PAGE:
Goa government unhappy over listing of state monuments for adoption

The Goa government has expressed its reservation over the Centre listing some of the state monuments for adoption without consulting the local authorities about it.

Published: 02nd May 2018 05:53 PM  |   Last Updated: 02nd May 2018 05:56 PM   |  A+A-

Domestic tourists take selfies in front of the historic Red Fort, one of the tourist destinations in the old quarters of Delhi, India, January 3, 2018. (Reuters)

Last month, the Ministry of Tourism signed an MoU with the Dalmia Bharat Group and the ASI to adopt the iconic Red Fort monument in New Delhi and Gandikota Fort in Kadapa district of Andhra Pradesh under the project. (File | Reuters)

By PTI

PANAJI: The Goa government has expressed its reservation over the Centre listing some of the state monuments for adoption without consulting the local authorities about it.

The state cabinet members, including Archives Minister Vijai Sardesai, Tourism Minister Manohar Ajgaonkar and Power Minister Pandurang Madkaikar, expressed apprehension over the Union culture ministry's scheme under which, Sardesai claimed, six monuments in Goa, including the Basilica of Bom Jesus at Old Goa, have been listed for adoption.

"The news is that monuments, including the Basilica of Bom Jesus, have been listed for adoption by private players. The Goa government is completely in dark about it. It is a religious place of huge importance, the relics of St Francis Xavier are kept there," Sardesai told reporters today.

He said the Basilica, which is located about nine kms from Panaji, is not just a place of cultural importance but also has religious significance.

READ | Groups in Assam oppose Centre’s ‘Adopt a Heritage’ scheme

Sardesai said a meeting would be called next week where he, Ajgaonkar and Madkaikar, the MLA from North Goa's Cumbharjua constituency where the Basilica of Bom Jesus is situated, will be present.

The ministers would discuss the matter with the parish priest of Se Cathedral (also located in Old Goa), rector of the Basilica of Bom Jesus, state chief secretary, the Archaeological Survey of India and the church representatives, he said.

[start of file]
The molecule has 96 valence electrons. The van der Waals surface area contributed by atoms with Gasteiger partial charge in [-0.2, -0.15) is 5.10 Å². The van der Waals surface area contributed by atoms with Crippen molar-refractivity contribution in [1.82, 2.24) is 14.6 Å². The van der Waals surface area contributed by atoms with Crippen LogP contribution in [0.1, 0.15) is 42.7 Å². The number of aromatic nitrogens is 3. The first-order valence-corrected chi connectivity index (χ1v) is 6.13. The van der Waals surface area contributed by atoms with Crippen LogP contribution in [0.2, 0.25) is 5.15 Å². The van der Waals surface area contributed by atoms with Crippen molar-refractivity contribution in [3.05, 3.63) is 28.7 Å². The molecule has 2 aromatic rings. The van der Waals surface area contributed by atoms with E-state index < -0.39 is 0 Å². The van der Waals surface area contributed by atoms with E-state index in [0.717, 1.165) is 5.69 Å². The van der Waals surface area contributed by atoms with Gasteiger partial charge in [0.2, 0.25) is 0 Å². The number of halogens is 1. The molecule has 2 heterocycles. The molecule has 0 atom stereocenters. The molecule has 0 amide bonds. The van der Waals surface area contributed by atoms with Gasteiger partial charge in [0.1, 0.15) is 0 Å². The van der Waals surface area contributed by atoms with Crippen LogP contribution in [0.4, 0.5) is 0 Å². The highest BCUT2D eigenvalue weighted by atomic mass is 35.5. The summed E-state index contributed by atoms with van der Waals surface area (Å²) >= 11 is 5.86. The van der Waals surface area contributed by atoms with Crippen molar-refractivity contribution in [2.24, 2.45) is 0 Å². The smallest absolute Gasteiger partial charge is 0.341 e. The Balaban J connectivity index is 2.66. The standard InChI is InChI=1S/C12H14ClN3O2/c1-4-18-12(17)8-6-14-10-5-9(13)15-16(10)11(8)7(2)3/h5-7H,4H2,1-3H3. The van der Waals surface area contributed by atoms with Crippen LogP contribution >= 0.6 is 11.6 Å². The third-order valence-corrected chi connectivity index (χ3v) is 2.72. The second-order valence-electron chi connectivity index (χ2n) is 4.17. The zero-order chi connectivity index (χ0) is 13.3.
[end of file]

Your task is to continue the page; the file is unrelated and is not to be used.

"We should be clear about what exactly is the adoption scheme. The experience with Delhi (central government) has been that they come with a small thing and then they take over your whole asset," Sardesai said. The Old Goa churches are an asset of the state and the church has to be taken into confidence, he said, adding that "here in this case, we were not aware."

"We, as a government, would like to be clear about the whole scheme and the adoption procedure, its transparency and whether the church was taken into confidence," he said.

The Chapora and Cab de Rama forts have also been listed, he said, adding that "we will not allow anyone to take over the forts under the guise of providing some amenities."

"We want the scheme to be well-defined. I want that the state government be taken into confidence along with the church. These are assets of the state," Sardesai said.

On the occasion, Ajgaonkar said he was shocked to know about the listing of the state's monuments for adoption.

"We are fully equipped to take care of our heritage structures. We don't need any help from the corporates. Goans know what is best for them," he said.

The minister claimed that his department, which promotes tourism, was completely kept in dark over the issue.

Madkaikar said the locals were also not taken into confidence before such a proposal was moved.

Notably, President Ram Nath Kovind had in September last year launched the 'Adopt a Heritage' project, to entrust heritage sites to the public sector and private sector companies and individuals for the development of tourist amenities.

Last month, the Ministry of Tourism signed an MoU with the Dalmia Bharat Group and the ASI to adopt the iconic Red Fort monument in New Delhi and Gandikota Fort in Kadapa district of Andhra Pradesh under the project.

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